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HIGHLIGHTS
  1. World legal cannabis market forecast at US$40-billion by 2024
  2. Bulk of global legal pot sales to remain in North America
  3. Medical marijuana sales in Canada forecast to drop

(Eds note: All figures are US$).

The global legal cannabis market will nearly quadruple above $40-billion by 2024, with North America to account for the bulk of sales as medical pot is expected to become legalized in all U.S. states, according to an annual report by Arcview Market Research and BDS Analytics released Thursday.

Source: BDS Analytics

Global pot sales in regulated markets rose by 20 per cent in 2018 and are forecast to jump another 36 per cent this year to $14.9-billion before surging at a 33-per-cent compound annual growth rate by 2024, the seventh annual State of Legal Cannabis Markets report showed.

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Worldwide legal cannabis sales were pegged at $10.9-billion in 2018 versus $9.1-billion in 2017. BDS forecasts it will reach $40.6-billion in 2024, with the bulk of sales by far in North America. Of this, $26.7-billion is forecast as adult-use legal spending and $13.9-billion for medical in 2024, versus $6.8-billion medical and $8.1-billion adult-use in 2019. In 2018, sales in North America made up roughly 95 per cent of the global legal spending on cannabis.

In Canada, where recreational cannabis was legalized in October 2018, adult-use spending is forecast to grow exponentially to $4.8-billion by 2024, from $113-million in the industry’s first 2-1/2 months of sales late last year. This is expected to materialize after five of the country’s biggest licensed producers closed first-quarter 2019 at a combined market capitalization of $48-billion, even after the New Cannabis Ventures Global Cannabis Stock Index dropped 55 per cent in 2018, the report showed.

Source: BDS Analytics

Canada’s medical cannabis sales, however, are projected to drop to around $381-million by 2024 from $457-million in 2018 as the convenience of retail purchases were expected to attract consumers to stores.

“Canada has already built the world’s most valuable cannabis companies, and unlike their U.S. peers, they are free to export cannabis and operate like any other company,” the report stated.

“For them, even $4.5-billion in domestic consumer spending growth during these years could pale in importance against their opportunity to dominate the coming global market.”

Within the country, provinces such as Alberta with “the most liberal approaches” are expected to prosper in the cannabis industry.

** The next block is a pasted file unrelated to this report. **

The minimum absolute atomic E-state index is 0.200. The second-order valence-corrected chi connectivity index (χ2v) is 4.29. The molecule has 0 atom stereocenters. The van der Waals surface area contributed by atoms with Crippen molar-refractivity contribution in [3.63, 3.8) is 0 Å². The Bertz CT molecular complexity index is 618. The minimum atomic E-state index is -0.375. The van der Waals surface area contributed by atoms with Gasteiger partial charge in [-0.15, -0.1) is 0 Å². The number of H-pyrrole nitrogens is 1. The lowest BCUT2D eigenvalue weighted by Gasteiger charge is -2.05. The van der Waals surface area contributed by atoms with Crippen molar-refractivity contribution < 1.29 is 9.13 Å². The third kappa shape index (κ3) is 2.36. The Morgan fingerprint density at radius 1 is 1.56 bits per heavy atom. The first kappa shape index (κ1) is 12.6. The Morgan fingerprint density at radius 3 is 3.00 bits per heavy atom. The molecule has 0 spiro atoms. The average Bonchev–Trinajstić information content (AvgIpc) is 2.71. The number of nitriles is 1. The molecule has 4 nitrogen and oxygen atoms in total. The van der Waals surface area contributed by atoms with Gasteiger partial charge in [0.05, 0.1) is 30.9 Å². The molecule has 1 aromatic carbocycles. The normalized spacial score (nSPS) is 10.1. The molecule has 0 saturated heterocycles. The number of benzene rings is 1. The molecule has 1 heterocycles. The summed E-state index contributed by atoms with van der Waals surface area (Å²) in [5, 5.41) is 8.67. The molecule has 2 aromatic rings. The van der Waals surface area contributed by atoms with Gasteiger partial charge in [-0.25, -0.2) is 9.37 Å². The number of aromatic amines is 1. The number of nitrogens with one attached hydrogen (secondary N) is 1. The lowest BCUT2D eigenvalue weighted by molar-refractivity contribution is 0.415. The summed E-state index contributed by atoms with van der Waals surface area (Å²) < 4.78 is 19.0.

“Among other comparatively liberal policies, the province’s decision to allow private retail is expected to make its cannabis market one of the fastest growing in Canada – ranked alongside much larger provinces including British Columbia, Ontario and Quebec,” the report said.

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In 2018, data from Viridian Capital Advisors show investment capital raised by cannabis companies more than quadrupled to $14-billion. Another $3.8-million was raised in the first quarter of 2019. If this level of quarterly investment is maintained throughout 2019, it could outpace last year.

“Many more giants from the agriculture, consumer products and retail sectors will step in to buy cannabis companies, delivering substantial payouts to those daring enough to have started building them during the madhouse last days of federal prohibition,” the report said.

In the United States, the Total Cannabinoid Market (TCM) that includes hemp-derived CBD and the Epidiolex medication in state-regulated dispensaries, pharmacies and retail outlets was forecast to reach $44.8-billion by 2024, with the bulk to be bought in regulated dispensaries that are expected to open in all 50 states by that year with second biggest percentage to be spent on CBD products from online and physical retail stores.

In 2018, the federal U.S. government legalized industrial hemp and the crop’s CBD. BDS Analytics’ GreenEdge retail sales tracking showed sales of products that were low in THC and high in CBD grew to 11.2 per cent of sales in U.S. dispensaries in the first quarter of this year versus 2.5 per cent in 2014.

“These decisions being made at the federal level put pharmacies and general retailers in the business of selling CBD-based products in all 50 states, which substantially boosted the TCM,” said Troy Dayton, chief executive of Arcview Group.

“In the U.S. alone, sales of CBD products in all channels will hit $20-billion by 2024.”

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Legal cannabis spending in the United States rose to $9.8-billion in 2018, up 15 per cent from $8.5-billion in 2017, excluding pharmaceutical and retail CBD sales. This compares with the 35 per cent compound annual growth rate the regulated dispensary market experienced from 2013 to 2017 when adult-use was legalized in Colorado, Washington, Oregon, Alaska and Nevada.

The main reason for the slowdown in growth was the troubled launch of adult-use sales in California last year, when that market shrunk to $2.5-billion in 2018 from $3-billion in 2017, as the state struggled to compete with its well-established illicit market.

“A key takeaway from the report is that highly restrictive regulations and high tax rates are hurting the legal market’s ability to compete with the illicit market,” said Tom Adams, Managing Director and Principal Analyst for BDS Analytics’ Industry Intelligence group and editor-in-chief for Arcview Market Research.

“But legalization advocates endorsed our view that all fifty U.S. states can be expected to be medically legal by 2024, and that twenty will have adult-use sales.”

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